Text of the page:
The Bijagos Archipelago, a West African biodiversity hotspot.

The Bijagos Archipelago is located off the coast of Guinea Bissau in West Africa, and consists of around 88 islands and islets. The archipelago is particularly known for its extensive mangrove forests, the population of hippos that roam free on Orango, and the culture of the local Bijógo communities which is strongly influenced by local wildlife. However, among ornithologists and ecologists the Bijagos Archipelago is also known as being part of the East Atlantic Flyway for migratory shorebirds and the complexity of its tidal flats.

The gradient of mangrove forests, intertidal mudflats and subtidal waters (Jannes Heusinkveld/University of Groningen).

The cluster of islands was formed from the ancient delta of the Rio Grande and Rio Geba rivers. The archipelago spans an area of almost 13,000 km2and only 20 out of the 88 islands and islets are inhabited all year round. The capital of the archipelago is Bubaque and is also the most populated island of the archipelago. The archipelago is a designated RAMSAR site since 2014 and was recognized as a UNESCO Biosphere Reserve in 1996 due to its large variety in ecosystems. The archipelago consists of large mangrove forests, intertidal mudflats, complex gulley systems, large subtidal areas, rocky shores, savanna plains, palm forests and semi-dry forests. Due to this high diversity in ecosystems, it is not surprising that the archipelago is high in biodiversity and hosts many endemic species. 

As it is located along the migratory pathway of migratory shorebirds – the East Atlantic Flyway – the Bijagos is one of the West African sites where migratory birds from as far north as the Arctic spend their winter. During the boreal winter months, the Bijagos homes between 600.000 to 900.000 waders, including 116.000 bar-tailed godwits, 90.000 red knots and 13.000 whimbrels. The total number of bird species occurring within the archipelago is estimated to be 283. Not only is the Bijagos archipelago diverse in bird species, it also homes a large variety of other species. In total, 29 mammal species occur within the boundaries of the archipelago, of which the hippopotamus is without a doubt the most famous one. Other mammal species include bottlenose dolphins, the African manatee, African clawless otters and a large variety of (fruit) bat species. The islands also home a variety of herpetofauna. The beaches of the many islands and islets provide nesting sites for five different sea turtle species. The southern islands provide nesting sites for an estimated 7.000 to 37.000 green sea turtles every year. As 88% of the archipelago consist of subtidal waters, the archipelago also is an important area for fish. In total 155 fish species have been documented within the Bijagos, of which 42 are cartilaginous fishes (i.e. sharks and rays). The Bijagos is possibly an important nursery area for many pelagic fish, shark and ray species. The area was also famous for the last observations of sawfish within the West African region, which has completely disappeared over the last decade.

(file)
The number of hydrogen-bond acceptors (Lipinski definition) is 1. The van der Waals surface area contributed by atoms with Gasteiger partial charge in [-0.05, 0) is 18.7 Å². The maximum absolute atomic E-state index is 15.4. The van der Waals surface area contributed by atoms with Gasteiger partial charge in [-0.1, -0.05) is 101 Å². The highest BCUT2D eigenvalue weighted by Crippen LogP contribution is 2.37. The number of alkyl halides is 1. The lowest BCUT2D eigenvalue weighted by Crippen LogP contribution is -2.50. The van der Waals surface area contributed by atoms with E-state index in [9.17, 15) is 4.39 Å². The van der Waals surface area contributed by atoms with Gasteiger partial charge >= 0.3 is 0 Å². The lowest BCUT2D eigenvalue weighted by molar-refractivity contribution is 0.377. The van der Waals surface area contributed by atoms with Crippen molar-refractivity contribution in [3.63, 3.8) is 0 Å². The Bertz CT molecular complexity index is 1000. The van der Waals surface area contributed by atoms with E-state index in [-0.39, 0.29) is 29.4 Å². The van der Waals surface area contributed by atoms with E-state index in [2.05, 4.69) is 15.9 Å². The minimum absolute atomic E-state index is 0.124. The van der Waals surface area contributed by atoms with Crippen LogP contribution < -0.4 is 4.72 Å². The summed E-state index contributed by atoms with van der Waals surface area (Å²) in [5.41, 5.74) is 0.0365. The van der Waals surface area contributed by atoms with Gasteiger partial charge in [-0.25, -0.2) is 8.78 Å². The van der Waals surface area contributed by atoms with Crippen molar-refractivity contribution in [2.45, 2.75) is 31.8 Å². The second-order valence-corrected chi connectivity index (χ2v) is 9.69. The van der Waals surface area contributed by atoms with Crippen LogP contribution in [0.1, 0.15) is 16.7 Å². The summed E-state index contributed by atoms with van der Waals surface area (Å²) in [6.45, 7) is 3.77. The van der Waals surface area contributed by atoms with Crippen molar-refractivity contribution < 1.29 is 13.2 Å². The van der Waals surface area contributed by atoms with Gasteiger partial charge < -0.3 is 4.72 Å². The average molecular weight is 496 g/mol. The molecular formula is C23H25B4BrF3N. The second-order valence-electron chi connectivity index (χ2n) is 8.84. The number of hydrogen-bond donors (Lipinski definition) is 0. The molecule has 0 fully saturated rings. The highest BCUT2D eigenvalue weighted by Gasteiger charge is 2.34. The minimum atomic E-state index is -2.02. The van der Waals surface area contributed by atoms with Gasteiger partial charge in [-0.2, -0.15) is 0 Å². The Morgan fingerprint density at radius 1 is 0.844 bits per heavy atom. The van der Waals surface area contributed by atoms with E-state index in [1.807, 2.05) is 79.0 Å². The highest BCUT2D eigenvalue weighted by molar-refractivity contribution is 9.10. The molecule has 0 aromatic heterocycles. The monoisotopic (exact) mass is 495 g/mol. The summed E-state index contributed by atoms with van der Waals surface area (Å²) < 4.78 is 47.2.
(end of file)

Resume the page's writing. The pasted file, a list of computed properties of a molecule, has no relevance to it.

Throughout history the people of the Bijagos are known to be independent, even during times of intensive slave trade or colonial times. The local communities have strong land-based beliefs, inspired by local wildlife like sawfish and hammerhead sharks. The archipelago has an estimated population of 25.000 people, of which most speak their own ethnic language and the Portuguese-based Creole language, which is also commonly spoken throughout the rest of Guinea Bissau. The faith of the local communities was, and still is, key to why large parts of the archipelago are still pristine. In their faith, areas and even whole islands have been designated as sacred areas, limiting or even banning commercial and subsistence activities. 

The edge of an intertidal mangrove area just before low tide (Laura Govers/University of Groningen).

Published by Guido Leurs

Marine predator ecology, specialized in shark and ray research.

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